You get that with weighted avg, unless there us a super tricky wrinkle which makes this a 700 level prob OA?

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It would be helpful if you can show ,how did you solve it by weighted average ...
Thanks in advance for detailed explanation


The concept is same as that explained by VeritasKarishma..
Weighted average=60=(40*x+60*45)/(60+40) -> 60*100=40x+2700 --> 40x=6000-2700=3300 -->x=3300/40=82.5
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Re: Tough airthmetic [#permalink] New post 06 Dec 2010, 21:38
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gettinit wrote:
Karishma can you please explain your method a bit more? I don't understand how you solved the problem using it? thanks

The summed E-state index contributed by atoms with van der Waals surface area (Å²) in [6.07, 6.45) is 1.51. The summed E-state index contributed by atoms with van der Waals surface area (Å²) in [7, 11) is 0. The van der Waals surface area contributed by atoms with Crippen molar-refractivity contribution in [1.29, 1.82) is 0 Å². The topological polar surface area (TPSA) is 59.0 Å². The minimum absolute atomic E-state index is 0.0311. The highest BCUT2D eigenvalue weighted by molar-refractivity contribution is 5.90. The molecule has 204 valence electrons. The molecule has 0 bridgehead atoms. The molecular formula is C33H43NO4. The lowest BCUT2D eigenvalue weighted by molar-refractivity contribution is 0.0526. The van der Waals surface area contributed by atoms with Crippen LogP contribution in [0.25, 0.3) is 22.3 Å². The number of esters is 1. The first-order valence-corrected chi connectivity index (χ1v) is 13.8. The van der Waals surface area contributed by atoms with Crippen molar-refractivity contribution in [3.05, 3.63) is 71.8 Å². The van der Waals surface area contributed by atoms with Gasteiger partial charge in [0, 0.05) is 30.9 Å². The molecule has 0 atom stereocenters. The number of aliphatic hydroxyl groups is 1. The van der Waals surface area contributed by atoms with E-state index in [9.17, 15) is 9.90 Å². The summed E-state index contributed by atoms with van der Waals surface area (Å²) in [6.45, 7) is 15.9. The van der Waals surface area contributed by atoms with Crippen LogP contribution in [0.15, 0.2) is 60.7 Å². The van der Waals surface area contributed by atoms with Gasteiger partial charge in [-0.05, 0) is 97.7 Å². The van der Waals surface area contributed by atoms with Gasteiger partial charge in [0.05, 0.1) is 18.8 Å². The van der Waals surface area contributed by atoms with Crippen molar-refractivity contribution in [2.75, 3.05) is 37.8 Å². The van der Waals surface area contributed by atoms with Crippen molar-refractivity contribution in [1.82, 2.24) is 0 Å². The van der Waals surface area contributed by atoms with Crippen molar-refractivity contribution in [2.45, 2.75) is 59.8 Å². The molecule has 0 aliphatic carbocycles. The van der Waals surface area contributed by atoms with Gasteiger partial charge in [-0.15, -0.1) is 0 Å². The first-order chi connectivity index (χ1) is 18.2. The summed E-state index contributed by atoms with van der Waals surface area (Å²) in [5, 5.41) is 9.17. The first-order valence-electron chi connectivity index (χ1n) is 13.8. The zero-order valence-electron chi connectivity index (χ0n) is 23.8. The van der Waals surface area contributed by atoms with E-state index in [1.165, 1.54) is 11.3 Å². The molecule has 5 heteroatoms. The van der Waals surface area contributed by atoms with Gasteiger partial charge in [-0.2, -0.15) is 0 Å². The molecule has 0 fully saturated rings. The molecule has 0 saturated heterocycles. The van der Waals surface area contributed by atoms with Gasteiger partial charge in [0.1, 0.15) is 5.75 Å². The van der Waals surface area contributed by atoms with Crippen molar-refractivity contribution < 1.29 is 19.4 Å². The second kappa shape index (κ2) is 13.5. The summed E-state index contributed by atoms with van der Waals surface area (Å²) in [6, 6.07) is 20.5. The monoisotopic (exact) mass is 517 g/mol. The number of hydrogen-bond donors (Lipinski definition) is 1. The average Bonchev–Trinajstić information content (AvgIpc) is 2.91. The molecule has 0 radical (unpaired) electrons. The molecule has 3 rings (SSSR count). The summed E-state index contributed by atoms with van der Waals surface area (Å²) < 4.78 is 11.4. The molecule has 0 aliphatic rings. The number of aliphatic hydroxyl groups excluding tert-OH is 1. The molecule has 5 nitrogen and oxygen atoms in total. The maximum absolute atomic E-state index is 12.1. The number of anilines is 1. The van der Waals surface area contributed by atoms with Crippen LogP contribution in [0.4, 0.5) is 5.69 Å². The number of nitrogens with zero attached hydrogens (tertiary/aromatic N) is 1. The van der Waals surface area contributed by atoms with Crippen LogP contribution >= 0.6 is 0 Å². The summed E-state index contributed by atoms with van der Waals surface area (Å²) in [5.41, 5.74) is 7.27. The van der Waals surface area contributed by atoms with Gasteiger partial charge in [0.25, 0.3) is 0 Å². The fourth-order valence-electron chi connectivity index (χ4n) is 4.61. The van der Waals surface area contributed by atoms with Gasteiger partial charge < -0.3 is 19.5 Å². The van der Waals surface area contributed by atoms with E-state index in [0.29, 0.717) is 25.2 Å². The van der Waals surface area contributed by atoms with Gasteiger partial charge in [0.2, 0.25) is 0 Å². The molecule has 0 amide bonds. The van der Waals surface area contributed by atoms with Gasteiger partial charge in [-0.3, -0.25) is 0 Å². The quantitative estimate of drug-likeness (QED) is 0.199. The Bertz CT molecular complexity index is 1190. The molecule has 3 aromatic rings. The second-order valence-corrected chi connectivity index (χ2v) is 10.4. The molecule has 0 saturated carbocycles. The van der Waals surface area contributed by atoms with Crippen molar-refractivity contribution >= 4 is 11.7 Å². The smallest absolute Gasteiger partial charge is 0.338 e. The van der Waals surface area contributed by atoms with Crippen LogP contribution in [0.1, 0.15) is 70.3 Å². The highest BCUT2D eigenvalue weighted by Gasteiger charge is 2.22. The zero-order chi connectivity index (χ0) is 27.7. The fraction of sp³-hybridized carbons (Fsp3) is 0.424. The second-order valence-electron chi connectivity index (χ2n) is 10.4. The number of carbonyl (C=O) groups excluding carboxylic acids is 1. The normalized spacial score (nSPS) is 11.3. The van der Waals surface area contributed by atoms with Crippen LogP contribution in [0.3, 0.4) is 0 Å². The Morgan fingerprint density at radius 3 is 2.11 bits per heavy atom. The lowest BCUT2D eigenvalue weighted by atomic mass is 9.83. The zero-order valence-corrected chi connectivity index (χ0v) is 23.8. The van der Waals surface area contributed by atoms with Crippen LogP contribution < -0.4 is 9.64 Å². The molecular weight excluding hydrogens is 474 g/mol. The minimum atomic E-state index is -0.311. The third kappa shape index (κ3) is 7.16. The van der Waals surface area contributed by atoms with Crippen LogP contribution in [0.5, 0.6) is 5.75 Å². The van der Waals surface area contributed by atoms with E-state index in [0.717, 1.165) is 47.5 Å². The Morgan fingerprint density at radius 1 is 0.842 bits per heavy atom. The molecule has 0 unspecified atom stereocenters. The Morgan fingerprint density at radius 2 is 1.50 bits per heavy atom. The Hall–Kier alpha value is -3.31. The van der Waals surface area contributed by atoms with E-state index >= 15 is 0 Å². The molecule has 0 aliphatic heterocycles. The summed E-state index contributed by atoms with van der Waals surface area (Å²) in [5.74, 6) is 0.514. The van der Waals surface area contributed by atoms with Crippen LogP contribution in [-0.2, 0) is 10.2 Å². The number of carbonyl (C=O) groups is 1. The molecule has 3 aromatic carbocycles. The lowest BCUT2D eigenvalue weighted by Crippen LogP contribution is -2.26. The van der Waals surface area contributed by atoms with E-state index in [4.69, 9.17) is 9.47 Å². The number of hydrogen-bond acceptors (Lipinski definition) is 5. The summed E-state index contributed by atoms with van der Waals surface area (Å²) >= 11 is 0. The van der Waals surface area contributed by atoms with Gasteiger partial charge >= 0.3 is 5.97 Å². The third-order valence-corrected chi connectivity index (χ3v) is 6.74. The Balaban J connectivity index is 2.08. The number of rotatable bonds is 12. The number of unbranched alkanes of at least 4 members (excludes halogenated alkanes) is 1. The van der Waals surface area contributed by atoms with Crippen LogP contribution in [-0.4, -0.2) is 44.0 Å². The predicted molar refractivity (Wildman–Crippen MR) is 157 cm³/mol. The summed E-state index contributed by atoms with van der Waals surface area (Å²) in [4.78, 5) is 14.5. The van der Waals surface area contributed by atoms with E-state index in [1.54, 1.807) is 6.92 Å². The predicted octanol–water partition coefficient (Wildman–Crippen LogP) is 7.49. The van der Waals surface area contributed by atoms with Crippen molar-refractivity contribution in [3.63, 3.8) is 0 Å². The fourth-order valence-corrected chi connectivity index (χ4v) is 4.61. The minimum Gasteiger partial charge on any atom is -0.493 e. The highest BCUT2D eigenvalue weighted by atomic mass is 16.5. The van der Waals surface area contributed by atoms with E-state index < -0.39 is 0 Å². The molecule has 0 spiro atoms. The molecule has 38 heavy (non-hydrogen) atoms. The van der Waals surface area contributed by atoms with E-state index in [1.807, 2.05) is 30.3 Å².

What is weighted average?
It is average when each value has a different weight. e.g. a group of friends has 10 boys and 20 girls. Average age of boys is 20 years and average age of girls is 17 years. What is the average age of the group?

Here, the average is weighted since we have different number of boys and girls.
We calculate it as follows:
W Avg = \frac{20*10 + 17* 20}{10 + 20}

What we are doing instinctively here is using weighted average formula which as given below:
C_{avg} = \frac{C_1*W_1 + C_2 * W_2}{W_1 + W_2}

You need to find the average of C and W is the weight. In the example above, C is age and W is number of boys and girls.

The alligation method, or the scale method as we call it, is based on the weighted averages formula itself:

C_{avg} = \frac{C_1*W_1 + C_2 * W_2}{W_1 + W_2}
If I re-arrange the formula, I get
\frac{W_1}{W_2} = \frac{C_2 - C_{avg}}{C_{avg} - C_1}